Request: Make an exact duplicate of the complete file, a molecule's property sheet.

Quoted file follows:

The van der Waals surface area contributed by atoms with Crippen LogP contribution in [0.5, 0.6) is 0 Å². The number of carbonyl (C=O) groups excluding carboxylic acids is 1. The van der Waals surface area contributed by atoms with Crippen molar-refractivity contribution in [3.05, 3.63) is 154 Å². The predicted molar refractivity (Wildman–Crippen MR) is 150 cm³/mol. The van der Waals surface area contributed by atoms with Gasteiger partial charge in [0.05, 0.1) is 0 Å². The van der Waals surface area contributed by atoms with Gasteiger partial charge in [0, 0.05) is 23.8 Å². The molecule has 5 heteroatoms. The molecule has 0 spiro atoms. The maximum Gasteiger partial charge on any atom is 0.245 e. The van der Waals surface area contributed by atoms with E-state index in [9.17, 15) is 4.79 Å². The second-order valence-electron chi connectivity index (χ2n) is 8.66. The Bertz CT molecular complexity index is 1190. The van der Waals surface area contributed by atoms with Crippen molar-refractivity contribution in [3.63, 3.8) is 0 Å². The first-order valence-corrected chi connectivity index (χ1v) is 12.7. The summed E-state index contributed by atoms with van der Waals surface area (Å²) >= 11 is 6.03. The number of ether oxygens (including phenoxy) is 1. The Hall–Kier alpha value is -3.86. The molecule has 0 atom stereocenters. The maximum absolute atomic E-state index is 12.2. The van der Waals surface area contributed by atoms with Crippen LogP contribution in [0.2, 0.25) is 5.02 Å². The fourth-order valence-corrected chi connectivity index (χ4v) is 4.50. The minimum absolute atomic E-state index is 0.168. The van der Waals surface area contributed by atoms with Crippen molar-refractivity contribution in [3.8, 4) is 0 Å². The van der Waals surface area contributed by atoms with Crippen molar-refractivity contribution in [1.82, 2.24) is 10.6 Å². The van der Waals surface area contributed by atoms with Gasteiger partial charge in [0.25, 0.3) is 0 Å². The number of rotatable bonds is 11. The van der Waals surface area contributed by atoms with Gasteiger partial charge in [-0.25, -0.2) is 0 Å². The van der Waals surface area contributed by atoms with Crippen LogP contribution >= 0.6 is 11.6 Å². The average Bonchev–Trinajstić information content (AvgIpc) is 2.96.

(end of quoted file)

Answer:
The van der Waals surface area contributed by atoms with Crippen LogP contribution in [0.5, 0.6) is 0 Å². The number of carbonyl (C=O) groups excluding carboxylic acids is 1. The van der Waals surface area contributed by atoms with Crippen molar-refractivity contribution in [3.05, 3.63) is 154 Å². The predicted molar refractivity (Wildman–Crippen MR) is 150 cm³/mol. The van der Waals surface area contributed by atoms with Gasteiger partial charge in [0.05, 0.1) is 0 Å². The van der Waals surface area contributed by atoms with Gasteiger partial charge in [0, 0.05) is 23.8 Å². The molecule has 5 heteroatoms. The molecule has 0 spiro atoms. The maximum Gasteiger partial charge on any atom is 0.245 e. The van der Waals surface area contributed by atoms with E-state index in [9.17, 15) is 4.79 Å². The second-order valence-electron chi connectivity index (χ2n) is 8.66. The Bertz CT molecular complexity index is 1190. The van der Waals surface area contributed by atoms with Crippen molar-refractivity contribution in [3.63, 3.8) is 0 Å². The first-order valence-corrected chi connectivity index (χ1v) is 12.7. The summed E-state index contributed by atoms with van der Waals surface area (Å²) >= 11 is 6.03. The number of ether oxygens (including phenoxy) is 1. The Hall–Kier alpha value is -3.86. The molecule has 0 atom stereocenters. The maximum absolute atomic E-state index is 12.2. The van der Waals surface area contributed by atoms with Crippen LogP contribution in [0.2, 0.25) is 5.02 Å². The fourth-order valence-corrected chi connectivity index (χ4v) is 4.50. The minimum absolute atomic E-state index is 0.168. The van der Waals surface area contributed by atoms with Crippen molar-refractivity contribution in [3.8, 4) is 0 Å². The van der Waals surface area contributed by atoms with Crippen molar-refractivity contribution in [1.82, 2.24) is 10.6 Å². The van der Waals surface area contributed by atoms with Gasteiger partial charge in [0.25, 0.3) is 0 Å². The number of rotatable bonds is 11. The van der Waals surface area contributed by atoms with Gasteiger partial charge in [-0.25, -0.2) is 0 Å². The van der Waals surface area contributed by atoms with Crippen LogP contribution >= 0.6 is 11.6 Å². The average Bonchev–Trinajstić information content (AvgIpc) is 2.96.